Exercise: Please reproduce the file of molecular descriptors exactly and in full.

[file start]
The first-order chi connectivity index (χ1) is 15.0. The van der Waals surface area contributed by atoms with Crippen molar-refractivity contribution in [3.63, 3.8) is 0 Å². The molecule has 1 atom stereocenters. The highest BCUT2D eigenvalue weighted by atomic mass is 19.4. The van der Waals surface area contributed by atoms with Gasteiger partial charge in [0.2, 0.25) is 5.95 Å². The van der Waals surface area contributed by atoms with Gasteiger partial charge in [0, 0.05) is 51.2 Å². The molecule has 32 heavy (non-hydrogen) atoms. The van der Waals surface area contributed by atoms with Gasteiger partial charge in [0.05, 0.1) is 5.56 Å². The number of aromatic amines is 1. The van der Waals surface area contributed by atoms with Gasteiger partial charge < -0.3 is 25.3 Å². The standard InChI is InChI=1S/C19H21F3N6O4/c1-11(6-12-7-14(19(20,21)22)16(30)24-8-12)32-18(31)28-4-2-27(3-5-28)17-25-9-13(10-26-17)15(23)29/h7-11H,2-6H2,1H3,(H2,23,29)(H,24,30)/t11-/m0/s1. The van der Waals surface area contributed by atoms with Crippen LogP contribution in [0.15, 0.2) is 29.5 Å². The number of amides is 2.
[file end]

The first-order chi connectivity index (χ1) is 15.0. The van der Waals surface area contributed by atoms with Crippen molar-refractivity contribution in [3.63, 3.8) is 0 Å². The molecule has 1 atom stereocenters. The highest BCUT2D eigenvalue weighted by atomic mass is 19.4. The van der Waals surface area contributed by atoms with Gasteiger partial charge in [0.2, 0.25) is 5.95 Å². The van der Waals surface area contributed by atoms with Gasteiger partial charge in [0, 0.05) is 51.2 Å². The molecule has 32 heavy (non-hydrogen) atoms. The van der Waals surface area contributed by atoms with Gasteiger partial charge in [0.05, 0.1) is 5.56 Å². The number of aromatic amines is 1. The van der Waals surface area contributed by atoms with Gasteiger partial charge < -0.3 is 25.3 Å². The standard InChI is InChI=1S/C19H21F3N6O4/c1-11(6-12-7-14(19(20,21)22)16(30)24-8-12)32-18(31)28-4-2-27(3-5-28)17-25-9-13(10-26-17)15(23)29/h7-11H,2-6H2,1H3,(H2,23,29)(H,24,30)/t11-/m0/s1. The van der Waals surface area contributed by atoms with Crippen LogP contribution in [0.15, 0.2) is 29.5 Å². The number of amides is 2.